Rebuilding my Olympic White Fender “1962” Jaguar. Setting the neck, and test-fitting the tremolo bridge

The replacement body for my “62” Jaguar build has been prepped and primed – with just enough primer reserved in the rattle can for “touching-up”, should it be required. I’ve marked the centreline of the body in a couple of places where the marks won’t normally show once the hardware has been fixed. I’ve made sure that the light pencil marks don’t gouge the finish at all, and the graphite should wash off easily enough with naphtha, once I’ve finished with them.

Body centreline (carefully) marked

I’ve already toned the Pau Ferro fingerboard of the neck I’ll be using – It’s a 2017 Fender “Classic 60’s” neck, and it’s been fitted with Gotoh, SD91 “Kluson style” machine heads. I may consider darkening the fingerboard further before finally putting the guitar together – but now would be a good time to drill the body for the tremolo unit, and to test-fit the neck to check the alignment.

Fixing the neck plate

The Fender neck has been factory-drilled to standard Fender specifications, and the body is a direct copy of an original Fender 60’s Jag. I’m expecting these to mate exactly, and I’m pleased to find that the fit isn’t too tight around the edges of the pocket. Using the stamped serial plate and stainless steel bolts from my original build – the neck bolts on well, with the straight edge at the lower neck cutaway aligning perfectly with the edge of the pocket. The bolts themsleves are lubricated with a little bit of wax, and they tap straight into the pre-drilled holes. The bolts are carefully tightened until they’re just “pinch” tight, and the neck is held securely in the pocket.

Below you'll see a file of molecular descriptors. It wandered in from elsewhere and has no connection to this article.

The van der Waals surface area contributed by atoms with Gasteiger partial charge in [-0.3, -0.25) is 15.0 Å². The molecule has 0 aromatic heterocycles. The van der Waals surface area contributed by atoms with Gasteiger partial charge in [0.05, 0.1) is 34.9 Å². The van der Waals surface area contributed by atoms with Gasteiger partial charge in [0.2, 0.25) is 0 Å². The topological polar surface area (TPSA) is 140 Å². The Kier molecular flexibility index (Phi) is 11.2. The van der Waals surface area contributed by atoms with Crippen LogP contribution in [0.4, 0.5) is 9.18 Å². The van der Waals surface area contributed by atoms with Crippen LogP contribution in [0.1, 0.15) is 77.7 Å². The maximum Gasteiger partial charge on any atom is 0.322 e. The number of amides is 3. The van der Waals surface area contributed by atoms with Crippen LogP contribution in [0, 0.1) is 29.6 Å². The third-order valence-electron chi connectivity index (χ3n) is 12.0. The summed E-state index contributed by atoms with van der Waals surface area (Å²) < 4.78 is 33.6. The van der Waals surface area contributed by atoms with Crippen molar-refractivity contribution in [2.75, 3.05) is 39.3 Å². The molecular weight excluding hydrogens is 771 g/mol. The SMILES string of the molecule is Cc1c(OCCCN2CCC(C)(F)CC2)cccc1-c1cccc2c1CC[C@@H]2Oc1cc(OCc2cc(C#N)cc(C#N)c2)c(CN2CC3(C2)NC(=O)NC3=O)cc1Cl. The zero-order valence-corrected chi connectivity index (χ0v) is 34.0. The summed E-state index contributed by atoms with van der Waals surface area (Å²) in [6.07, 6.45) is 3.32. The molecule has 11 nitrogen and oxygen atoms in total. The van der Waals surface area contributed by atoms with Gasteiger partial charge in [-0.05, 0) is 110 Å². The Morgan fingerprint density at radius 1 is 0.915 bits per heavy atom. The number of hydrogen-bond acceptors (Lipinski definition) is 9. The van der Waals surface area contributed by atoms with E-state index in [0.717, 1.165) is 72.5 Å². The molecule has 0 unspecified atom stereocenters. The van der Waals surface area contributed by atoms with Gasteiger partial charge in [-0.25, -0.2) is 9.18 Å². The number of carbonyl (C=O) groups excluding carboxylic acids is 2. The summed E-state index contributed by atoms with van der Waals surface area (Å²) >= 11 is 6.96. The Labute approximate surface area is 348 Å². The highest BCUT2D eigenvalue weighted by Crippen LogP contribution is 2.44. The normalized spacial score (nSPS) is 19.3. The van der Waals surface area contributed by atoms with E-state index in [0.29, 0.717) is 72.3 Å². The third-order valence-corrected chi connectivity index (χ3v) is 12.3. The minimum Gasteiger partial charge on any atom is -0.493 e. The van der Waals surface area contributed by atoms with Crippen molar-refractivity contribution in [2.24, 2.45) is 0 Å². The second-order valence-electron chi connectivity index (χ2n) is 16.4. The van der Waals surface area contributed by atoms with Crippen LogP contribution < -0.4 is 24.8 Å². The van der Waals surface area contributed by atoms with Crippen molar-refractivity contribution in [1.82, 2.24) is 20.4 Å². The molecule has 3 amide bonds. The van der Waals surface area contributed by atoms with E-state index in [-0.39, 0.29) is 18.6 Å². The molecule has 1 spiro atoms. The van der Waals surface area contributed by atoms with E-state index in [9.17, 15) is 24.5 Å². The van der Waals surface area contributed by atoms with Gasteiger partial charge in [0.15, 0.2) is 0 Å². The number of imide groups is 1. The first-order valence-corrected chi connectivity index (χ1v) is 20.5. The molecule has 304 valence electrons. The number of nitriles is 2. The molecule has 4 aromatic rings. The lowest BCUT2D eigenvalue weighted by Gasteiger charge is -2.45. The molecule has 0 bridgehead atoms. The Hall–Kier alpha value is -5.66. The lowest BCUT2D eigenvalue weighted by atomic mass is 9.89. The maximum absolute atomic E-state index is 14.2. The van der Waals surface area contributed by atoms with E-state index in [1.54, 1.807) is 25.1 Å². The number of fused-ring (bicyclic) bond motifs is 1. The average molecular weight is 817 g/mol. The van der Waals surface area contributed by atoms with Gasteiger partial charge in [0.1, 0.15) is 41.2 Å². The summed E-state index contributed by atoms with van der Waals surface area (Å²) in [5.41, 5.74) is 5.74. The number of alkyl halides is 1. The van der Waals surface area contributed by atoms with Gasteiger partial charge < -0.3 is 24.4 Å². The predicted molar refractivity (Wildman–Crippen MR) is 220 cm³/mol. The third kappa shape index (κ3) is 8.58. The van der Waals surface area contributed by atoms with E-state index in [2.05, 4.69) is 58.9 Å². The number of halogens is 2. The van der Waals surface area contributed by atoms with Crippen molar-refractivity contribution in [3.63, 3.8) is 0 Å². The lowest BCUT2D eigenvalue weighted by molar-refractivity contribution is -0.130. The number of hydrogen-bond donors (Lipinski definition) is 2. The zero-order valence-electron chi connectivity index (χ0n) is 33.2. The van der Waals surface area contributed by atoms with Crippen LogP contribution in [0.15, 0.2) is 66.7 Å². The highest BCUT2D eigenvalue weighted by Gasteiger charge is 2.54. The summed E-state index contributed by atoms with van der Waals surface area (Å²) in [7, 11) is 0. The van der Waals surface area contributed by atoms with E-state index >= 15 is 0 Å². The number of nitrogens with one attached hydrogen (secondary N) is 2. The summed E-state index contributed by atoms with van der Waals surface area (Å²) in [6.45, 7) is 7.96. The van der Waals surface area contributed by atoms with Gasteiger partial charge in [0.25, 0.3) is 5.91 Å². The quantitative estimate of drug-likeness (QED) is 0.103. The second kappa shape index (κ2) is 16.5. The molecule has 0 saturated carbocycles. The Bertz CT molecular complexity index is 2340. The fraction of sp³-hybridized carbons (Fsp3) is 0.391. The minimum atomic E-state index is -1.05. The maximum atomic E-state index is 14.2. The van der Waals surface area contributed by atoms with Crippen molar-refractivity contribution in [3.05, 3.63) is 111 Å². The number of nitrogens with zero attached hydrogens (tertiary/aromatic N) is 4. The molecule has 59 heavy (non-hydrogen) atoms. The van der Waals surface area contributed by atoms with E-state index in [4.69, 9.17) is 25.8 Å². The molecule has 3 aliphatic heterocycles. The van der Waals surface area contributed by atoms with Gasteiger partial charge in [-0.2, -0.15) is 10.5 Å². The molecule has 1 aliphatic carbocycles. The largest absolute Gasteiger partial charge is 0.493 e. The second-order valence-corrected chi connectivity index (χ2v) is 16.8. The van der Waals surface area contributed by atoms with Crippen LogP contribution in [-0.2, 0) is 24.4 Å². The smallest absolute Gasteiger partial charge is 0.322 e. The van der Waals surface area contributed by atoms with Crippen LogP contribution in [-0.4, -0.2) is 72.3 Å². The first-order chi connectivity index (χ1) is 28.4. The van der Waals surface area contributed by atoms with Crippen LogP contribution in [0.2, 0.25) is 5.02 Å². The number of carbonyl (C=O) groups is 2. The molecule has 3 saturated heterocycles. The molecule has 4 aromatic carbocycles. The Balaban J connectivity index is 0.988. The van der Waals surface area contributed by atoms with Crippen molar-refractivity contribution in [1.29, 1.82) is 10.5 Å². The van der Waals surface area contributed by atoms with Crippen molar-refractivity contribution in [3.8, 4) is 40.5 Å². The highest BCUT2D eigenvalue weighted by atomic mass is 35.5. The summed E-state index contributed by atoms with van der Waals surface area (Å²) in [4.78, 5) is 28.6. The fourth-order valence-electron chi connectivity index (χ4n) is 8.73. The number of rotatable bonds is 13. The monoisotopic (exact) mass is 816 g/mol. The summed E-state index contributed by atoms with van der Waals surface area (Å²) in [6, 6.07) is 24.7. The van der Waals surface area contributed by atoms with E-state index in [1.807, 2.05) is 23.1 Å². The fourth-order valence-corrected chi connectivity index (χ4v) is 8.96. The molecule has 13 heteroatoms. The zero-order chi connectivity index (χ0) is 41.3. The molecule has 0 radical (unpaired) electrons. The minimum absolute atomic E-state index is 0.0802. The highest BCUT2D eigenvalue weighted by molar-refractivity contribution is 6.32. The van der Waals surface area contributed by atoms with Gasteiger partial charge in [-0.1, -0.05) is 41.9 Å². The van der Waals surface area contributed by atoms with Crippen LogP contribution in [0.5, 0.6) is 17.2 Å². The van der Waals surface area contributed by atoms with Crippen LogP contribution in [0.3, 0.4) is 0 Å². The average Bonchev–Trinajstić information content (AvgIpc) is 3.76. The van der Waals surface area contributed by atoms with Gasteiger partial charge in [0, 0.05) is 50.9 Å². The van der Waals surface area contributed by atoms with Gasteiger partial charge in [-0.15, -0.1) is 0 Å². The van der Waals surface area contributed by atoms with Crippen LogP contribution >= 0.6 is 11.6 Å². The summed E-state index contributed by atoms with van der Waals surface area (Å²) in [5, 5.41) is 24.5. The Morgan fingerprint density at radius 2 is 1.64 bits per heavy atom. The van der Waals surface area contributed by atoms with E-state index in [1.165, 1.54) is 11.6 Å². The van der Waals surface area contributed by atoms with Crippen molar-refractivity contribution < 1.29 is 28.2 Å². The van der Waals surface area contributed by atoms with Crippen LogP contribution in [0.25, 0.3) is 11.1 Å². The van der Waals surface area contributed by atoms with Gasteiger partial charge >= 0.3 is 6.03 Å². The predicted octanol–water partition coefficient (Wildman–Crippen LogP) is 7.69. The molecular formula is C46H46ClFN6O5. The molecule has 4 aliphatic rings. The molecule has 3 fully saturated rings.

Marking the top screw locations for the tremolo plate

I’m re-using the original, Fender AVRI tremolo from the previous build of my “62”. It has a Staytrem collet fitted, and the arm is well and truly jammed into the nylon lock bushing. Not to worry – it doesn’t affect what I’m doing here. Offering the unit up to the rout in the body – I first locate the general “vertical” location of the tremolo plate. The plate is held in an “approximate” position – ensuring that the lock button can slide all the way back into the semi-circular pocket cut for it. With the plate held roughly central – “eyeballing” it in line with the centreline pencil marks – another simple mark through the centre of one of the top two screw holes is enough to place a reference point marking the line of the top screws. A pattern square can then be used to extend this mark, perpendicular, across the centreline. The two top screw hole locations can then be accurately measured off each side of the centreline, and marked for drilling. Once again – all pencil marks should be super-light, so they don’t gouge the finish.

Checking the neck / tremolo alignment

The two “top” screw holes are then drilled out to the correct depth and gauge – using a sharp wood bit and a manual hand drill. Care is taken to ensure the holes are drilled absolutely vertically, down into the body. The tremolo unit is then attached – by way of these two “top” screws only. I’m re-using the original stainless steel screws, and the threads are lightly waxed again for this first tap. Using a little wax helps the screws turn for this first test-fit – but it will now be extra important to clean the primed body again, before the body is painted. Any little loose flakes of wax can rub into the surface, and may cause adhesion problems when painting. The tremolo plate is tightened down until the screws are just “pinch” tight, and a couple of spare strings are then fitted in the outer, “E” positions. These are lightly tightened, and they clearly demonstrate how straight the neck / tremolo relationship is. Don’t overtighten – or you risk marking the heel of the fingerboard.